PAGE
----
Deadly Tsunami of Japan is worst in recent history and videoed on real time.
Volcanoes, like earthquakes, are located mainly along the Pacific Rim. The countries at risk from volcanic eruptions include the Philippines, Indonesia, Japan, Papua New Guinea, New Zealand, Solomon Islands, Tonga and Vanuatu.
Those most frequently affected are Indonesia (129 active volcanoes), Japan (77) and the Philippines (21).
The eruptions of Mount Pinatubo in Central Luzon during the period 12–15 June 1991 affected about 1–2 million people, demolished the surrounding forests, caused massive siltation of rivers and coastal areas and deposited ash in surrounding areas and across continents.
Introduced by United Nations Development Program in 2004 and demonstrates that populations in wealthy countries represent 15 percent of those exposed to natural disasters, but only 1.8 percent of those who are killed.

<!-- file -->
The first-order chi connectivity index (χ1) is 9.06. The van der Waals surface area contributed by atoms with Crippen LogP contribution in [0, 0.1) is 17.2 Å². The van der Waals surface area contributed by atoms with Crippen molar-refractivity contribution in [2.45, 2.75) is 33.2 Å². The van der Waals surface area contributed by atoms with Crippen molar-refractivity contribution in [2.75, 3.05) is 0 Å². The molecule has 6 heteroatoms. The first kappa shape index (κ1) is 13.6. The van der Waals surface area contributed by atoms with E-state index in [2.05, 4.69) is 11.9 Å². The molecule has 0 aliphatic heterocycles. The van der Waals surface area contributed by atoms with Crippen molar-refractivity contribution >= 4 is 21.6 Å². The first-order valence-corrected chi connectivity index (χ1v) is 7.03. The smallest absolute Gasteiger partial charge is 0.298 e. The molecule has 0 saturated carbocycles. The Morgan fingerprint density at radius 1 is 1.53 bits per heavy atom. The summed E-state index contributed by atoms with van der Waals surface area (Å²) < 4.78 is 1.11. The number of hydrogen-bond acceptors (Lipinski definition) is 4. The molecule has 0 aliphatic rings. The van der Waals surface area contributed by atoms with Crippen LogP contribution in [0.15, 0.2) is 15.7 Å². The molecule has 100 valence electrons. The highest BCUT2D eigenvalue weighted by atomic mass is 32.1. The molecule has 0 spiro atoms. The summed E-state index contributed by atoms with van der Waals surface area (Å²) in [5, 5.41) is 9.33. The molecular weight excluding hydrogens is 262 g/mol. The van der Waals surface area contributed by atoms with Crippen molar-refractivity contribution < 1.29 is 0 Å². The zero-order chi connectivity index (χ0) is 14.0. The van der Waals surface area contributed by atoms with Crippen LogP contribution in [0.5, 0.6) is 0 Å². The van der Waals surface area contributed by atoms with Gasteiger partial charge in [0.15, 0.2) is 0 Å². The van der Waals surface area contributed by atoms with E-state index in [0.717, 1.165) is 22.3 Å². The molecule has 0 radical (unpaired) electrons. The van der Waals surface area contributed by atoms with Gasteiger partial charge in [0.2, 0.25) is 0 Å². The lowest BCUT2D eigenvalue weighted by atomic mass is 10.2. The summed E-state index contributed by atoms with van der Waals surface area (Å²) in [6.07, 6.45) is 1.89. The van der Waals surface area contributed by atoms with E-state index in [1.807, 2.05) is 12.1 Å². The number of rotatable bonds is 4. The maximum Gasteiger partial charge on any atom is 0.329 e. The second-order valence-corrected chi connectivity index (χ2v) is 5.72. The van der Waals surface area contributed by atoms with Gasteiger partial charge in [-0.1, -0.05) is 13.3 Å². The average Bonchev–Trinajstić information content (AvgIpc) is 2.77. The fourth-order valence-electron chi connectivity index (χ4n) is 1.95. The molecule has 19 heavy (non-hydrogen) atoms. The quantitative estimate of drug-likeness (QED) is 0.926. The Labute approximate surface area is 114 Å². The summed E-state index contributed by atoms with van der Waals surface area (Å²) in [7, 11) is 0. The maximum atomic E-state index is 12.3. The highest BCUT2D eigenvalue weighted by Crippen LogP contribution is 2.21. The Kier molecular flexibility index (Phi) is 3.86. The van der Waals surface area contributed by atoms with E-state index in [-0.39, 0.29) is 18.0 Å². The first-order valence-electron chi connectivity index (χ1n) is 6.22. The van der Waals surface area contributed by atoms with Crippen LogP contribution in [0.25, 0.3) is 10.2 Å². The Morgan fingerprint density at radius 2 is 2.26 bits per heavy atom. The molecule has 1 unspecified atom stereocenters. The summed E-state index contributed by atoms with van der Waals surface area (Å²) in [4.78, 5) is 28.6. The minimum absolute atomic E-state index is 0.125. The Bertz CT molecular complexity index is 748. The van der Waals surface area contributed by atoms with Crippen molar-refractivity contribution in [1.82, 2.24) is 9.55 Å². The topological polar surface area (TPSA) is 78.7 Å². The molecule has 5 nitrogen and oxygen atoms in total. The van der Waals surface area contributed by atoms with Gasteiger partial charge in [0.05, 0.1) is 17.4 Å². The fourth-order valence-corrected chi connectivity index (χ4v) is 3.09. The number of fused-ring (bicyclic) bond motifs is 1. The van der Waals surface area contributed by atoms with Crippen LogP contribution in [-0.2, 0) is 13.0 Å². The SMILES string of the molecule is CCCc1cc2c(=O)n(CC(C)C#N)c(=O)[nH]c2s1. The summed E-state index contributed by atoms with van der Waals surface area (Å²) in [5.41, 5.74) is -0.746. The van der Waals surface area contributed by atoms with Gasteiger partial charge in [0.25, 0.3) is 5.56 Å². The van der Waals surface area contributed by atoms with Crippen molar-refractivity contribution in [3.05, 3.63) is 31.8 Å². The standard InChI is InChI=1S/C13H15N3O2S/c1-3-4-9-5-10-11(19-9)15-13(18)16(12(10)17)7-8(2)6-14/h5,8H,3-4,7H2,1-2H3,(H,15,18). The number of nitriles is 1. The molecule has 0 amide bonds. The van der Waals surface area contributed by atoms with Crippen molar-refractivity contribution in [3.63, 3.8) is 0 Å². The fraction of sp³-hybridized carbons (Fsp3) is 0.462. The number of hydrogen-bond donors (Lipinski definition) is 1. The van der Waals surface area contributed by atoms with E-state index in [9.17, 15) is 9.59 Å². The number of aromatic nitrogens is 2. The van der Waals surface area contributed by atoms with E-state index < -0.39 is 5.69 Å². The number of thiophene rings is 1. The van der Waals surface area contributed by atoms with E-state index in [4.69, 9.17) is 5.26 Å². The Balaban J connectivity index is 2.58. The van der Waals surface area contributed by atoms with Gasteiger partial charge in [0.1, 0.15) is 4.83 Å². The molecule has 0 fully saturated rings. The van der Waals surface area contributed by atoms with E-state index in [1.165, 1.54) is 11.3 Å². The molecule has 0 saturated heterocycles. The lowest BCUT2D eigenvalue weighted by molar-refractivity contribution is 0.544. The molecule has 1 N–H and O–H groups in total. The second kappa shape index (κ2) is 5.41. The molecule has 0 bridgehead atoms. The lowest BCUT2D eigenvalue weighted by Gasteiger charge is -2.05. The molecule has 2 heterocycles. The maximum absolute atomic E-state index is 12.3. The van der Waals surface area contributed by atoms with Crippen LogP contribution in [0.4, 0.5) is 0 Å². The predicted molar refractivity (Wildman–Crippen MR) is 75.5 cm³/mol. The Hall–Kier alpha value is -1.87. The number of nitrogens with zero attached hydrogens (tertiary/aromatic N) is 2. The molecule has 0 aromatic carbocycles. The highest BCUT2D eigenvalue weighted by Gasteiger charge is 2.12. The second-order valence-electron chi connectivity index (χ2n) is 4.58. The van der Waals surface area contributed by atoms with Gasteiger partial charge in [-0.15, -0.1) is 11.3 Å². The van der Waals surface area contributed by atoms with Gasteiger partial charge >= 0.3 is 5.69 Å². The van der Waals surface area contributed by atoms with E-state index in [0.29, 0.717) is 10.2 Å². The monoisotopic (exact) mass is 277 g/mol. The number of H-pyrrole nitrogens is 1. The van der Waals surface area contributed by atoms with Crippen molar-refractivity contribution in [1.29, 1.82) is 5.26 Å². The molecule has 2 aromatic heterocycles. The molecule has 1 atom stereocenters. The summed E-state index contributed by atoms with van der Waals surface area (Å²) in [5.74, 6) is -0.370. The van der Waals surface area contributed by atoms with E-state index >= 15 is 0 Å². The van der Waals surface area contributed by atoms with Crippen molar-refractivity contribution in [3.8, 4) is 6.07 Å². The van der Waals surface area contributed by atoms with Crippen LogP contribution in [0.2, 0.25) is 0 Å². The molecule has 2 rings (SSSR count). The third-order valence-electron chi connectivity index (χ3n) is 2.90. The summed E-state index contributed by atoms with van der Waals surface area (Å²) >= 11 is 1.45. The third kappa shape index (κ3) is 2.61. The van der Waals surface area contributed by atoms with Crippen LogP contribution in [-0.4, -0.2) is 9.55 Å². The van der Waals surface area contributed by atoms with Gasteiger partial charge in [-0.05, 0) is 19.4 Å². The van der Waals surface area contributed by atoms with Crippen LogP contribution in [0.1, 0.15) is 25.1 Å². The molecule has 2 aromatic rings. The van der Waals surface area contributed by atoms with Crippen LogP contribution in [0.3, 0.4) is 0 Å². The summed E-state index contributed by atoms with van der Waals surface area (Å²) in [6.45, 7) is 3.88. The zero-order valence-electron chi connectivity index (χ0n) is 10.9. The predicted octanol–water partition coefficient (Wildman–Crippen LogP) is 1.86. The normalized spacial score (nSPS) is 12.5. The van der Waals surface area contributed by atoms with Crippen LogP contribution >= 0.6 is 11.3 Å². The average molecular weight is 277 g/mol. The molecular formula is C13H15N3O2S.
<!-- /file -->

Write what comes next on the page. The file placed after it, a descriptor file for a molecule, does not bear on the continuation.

i.e., disasters are more deadly in poorer countries
This index measures and compares physical exposure to hazard, vulnerability and risk between countries and demonstrates a clear link between human development and death rates following natural disasters.
The index provides the physical exposure levels and relative vulnerability for more than 200 countries and territories. These figures were determined by comparing the number of people exposed in relation to population and then mapping it in a geographical information system.
By evaluating the number of people killed annually from 1980 to 2000 with the number of exposed people, UNDP has been able to compare countries vulnerabilities to different natural hazards
In Iran, for example (excluding the earthquake in December 2004) an average of 1,074 people were killed each year in earthquakes between 1980 and 2000, for every 1 million inhabitants exposed.
By comparison, 0.97 were killed each year per 1 million exposed in the United States. In other words, the relative vulnerability of Iranians to earthquake is over 1000 times greater that the relative vulnerability of Americans and over 100 times greater than the relative vulnerability of the Japanese.
High vulnerability to earthquakes was found in countries such as Iran, Afghanistan and India.